A $93,133 grant was awarded to Rider environmental science professor and environmental scientist Daniel Druckenbrod by the National Science Foundation to fund research on his involvement in a project investigating tree rings in Southeast Asia.
For years, Druckenbrod has studied tree rings and the stories they tell about the past climate and weather patterns. This is especially timely due to the recurring issues posed by climate change.
“Our climate is changing because of human activity,” said Druckenbrod. “It’s important to understand the long-term trends of climate change. So we, as a global society, have weather records that extend back through most of the prior century. … Natural climate and human-induced climate change has been occurring for a long time and will continue for a long time, so it’s important to have records. … We use tree rings, which are sensitive to climate as indirect thermometers, if you will, or indirect rain gauges to help understand past temperature and past drought. This will be focused in Southeast Asia.”
Druckenbrod is a co-principal investigator on the research project and the principal investigator for the writing portion. However, this project is a part of a large network of scientists and universities.
“It’s a network that involves universities from Columbia University, to the University of St. Andrews in the U.K., to collaborating scientists in Australia and New Zealand, since it’s actually where this research site is focused,” said Druckenbrod.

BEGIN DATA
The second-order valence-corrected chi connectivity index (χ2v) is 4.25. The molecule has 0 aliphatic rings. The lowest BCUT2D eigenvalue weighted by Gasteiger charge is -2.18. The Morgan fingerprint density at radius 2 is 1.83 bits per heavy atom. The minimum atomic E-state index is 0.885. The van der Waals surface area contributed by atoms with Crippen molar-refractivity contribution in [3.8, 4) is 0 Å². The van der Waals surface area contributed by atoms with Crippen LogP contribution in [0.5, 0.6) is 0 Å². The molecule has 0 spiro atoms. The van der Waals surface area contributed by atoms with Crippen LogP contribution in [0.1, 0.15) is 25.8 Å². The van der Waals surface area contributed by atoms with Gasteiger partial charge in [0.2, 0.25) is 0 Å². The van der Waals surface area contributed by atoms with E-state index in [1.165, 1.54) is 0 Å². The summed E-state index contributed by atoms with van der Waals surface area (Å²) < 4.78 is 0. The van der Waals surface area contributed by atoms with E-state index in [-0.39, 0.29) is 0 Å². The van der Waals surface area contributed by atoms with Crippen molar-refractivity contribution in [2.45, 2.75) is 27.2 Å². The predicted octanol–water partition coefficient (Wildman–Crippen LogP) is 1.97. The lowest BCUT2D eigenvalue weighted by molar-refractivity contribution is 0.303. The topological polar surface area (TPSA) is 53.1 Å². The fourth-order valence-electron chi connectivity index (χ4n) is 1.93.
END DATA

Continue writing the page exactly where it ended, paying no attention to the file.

Three students on campus will be working alongside Druckenbrod as well: junior environmental science major Stessie Chounoune, junior marine science major Robby Arpaio and sophomore environmental science major Gabby Banyaski.
Banyaski said, “I heard he [Druckenbrod] was doing this kind of project, and it sounded pretty interesting.”
Banyaski also took the research opportunity because of her interest in the climate.
“I think mostly, we’ll be helping [by] just looking at the samples and measuring and taking the measurements. … Then, as we do that, and continue on, then maybe we’ll come to some conclusions,” said Banyaski.
The grant will strengthen the research project and provide opportunities for further investigation into climate history while looking at tree rings.
“Receiving the grant from the National Science Foundation is just always an honor that fellow scientists have selected to research as worthy federal funding. It provides not only money for the equipment, but it also provides money to support students, and as well support my time over the summer working on this project,” said Druckenbrod.
Rider and Druckenbrod’s involvement with this project allowed science students to participate in real-world scientific fieldwork and research.
“Opportunities like this come because we have a geological, environmental and marine sciences department on Rider’s campus,” said Druckenbrod. “We think that the education that we give students is valuable for thinking about and hopefully solving questions like climate change.”